You can do this by pairing off the even terms (the odds don't matter), eg. when m is 5, you have 2*3*4*5 and (2^n-1)*(2^n-2)*(2^n-3)*(2^n-4). 2 and (2^n-2) both have one 2, 4 and (2^n-4) both have two 2's, similar for the general case. m being odd is important here!
     
  10. Jun 29, 2006 #9
    Thanks, in fact I realised I needn't have worried about primes other than 2 very soon after posting my comment. However, it's interesting that the fact that, for B( n, m ), m! divides n*(n-1)*...*(n-m+1) is not as obvious as I would have assumed it was.
     
  11. Jul 3, 2006 #10
    Consider this
    9|B(9,2)

    KeepSmiling
    Malay
     
  12. Jul 3, 2006 #11
    Thanks, then the only if assumption is obviously wrong, while the if part is trivially obvious.
     
    Last edited: Jul 3, 2006
  13. Jul 3, 2006 #12

    shmoe

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    NO!! That is not a counterexample. The "only if" direction is claiming:

    if p|B(p,n) for ALL n where 0<n<p then p is prime

    p=9 does not satisfy p|B(p,n) when n=3. The "for ALL n" is key here. Try the contrapositive for this direction, if p is composite, it's enough to find an n where n does not divide B(p,n).
     
  14. Jul 3, 2006 #13
    Yes, of course, how can I forget - that exactly was my point!
     
  15. Jul 3, 2006 #14
    I missed the important phrase 'for all n'
    I am sorry

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    Malay
     
  16. Jul 3, 2006 #15
    I wonder if this is acceptable as a proof:

    Assume p is composite. Then choose q a prime factor of p, then
    B(p, q) = ( p*(p-1)*...*(p-q+1) ) / ( 2*3*...*q ).
    Now there are q terms in p, p-1, ..., p-q+1, therefore q divides only one of them, which is p. Also, q occurs as a factor of any term in the sequence 2,3,...,q only once. That means that q does not divide B( p, q ), and so p does not divide B( p, q ) if q | p and 1< q < p.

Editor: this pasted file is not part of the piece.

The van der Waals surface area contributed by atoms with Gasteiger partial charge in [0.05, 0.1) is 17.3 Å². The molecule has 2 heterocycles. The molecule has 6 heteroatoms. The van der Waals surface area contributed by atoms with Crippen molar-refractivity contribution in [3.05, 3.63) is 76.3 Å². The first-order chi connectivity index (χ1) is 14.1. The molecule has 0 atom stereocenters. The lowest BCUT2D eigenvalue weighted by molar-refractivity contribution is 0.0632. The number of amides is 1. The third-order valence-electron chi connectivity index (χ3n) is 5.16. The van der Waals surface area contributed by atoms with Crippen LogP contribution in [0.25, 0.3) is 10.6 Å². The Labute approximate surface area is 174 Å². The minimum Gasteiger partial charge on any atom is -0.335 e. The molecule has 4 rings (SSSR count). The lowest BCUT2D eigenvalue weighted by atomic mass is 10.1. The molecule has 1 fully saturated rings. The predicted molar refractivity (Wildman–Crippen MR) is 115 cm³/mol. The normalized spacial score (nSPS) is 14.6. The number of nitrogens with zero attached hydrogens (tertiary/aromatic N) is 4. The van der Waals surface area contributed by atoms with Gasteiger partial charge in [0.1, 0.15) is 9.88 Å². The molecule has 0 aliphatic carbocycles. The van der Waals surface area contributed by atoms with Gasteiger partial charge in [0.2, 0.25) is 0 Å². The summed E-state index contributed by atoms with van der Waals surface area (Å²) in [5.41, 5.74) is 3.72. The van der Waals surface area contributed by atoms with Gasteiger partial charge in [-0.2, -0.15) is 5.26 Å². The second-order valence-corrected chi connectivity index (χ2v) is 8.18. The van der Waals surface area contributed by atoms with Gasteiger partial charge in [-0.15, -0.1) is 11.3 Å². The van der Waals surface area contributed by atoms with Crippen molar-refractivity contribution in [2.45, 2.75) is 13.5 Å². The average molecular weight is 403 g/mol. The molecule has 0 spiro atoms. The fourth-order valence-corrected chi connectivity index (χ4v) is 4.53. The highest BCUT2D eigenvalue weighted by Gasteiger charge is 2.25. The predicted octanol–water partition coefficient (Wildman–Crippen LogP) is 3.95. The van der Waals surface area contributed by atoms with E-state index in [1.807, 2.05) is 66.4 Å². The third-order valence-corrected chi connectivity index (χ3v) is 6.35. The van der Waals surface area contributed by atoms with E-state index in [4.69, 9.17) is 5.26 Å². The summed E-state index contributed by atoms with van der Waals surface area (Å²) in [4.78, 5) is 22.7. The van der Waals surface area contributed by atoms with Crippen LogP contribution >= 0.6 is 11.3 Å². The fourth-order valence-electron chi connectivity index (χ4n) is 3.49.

Last edited: Jul 3, 2006
  17. Jul 3, 2006 #16

    shmoe

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    True.

    Not true. Some power of q may divide p, and q may then divide B(p,q).

    But you're close. Say p=N*q^n, where q does not divide N. You should be able to say the highest power of q that divides B(p,q).
     
  18. Jul 3, 2006 #17
    Let me try.
    B(p,n)= (p/n)B(p-1,n-1)
    Now, B(p,n) is an inteher for all values of n<=p.
    B(p-1,n-1) is also an intger.
    Now we are given that B(p,n) is divisible by p for all n
    Hence n should not divide p (for any value of n)
    Hence p is a prime

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  19. Jul 3, 2006 #18
    I think that the only problem with my proof was saying that q does not divide B(p,q). I would rephrase it this way:

    Assume p is composite, and q is a prime factor of p.
    There are q terms in the sequence p, p-1, ..., p-q+1, therefore q divides only one of them, which is p.
    B(p,q) / p = (p-1)*...*(p-q+1) / q!. As q is not a factor of the numerator, B(p,q)/p is not integral.
     
  20. Jul 4, 2006 #19

    shmoe

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    That looks good erszega, nice work.


    I don't see why this follows from what you had.
     
  21. Jul 4, 2006 #20
    There is some logical inconsistency, leave it.

    However, it has been proved by erszega.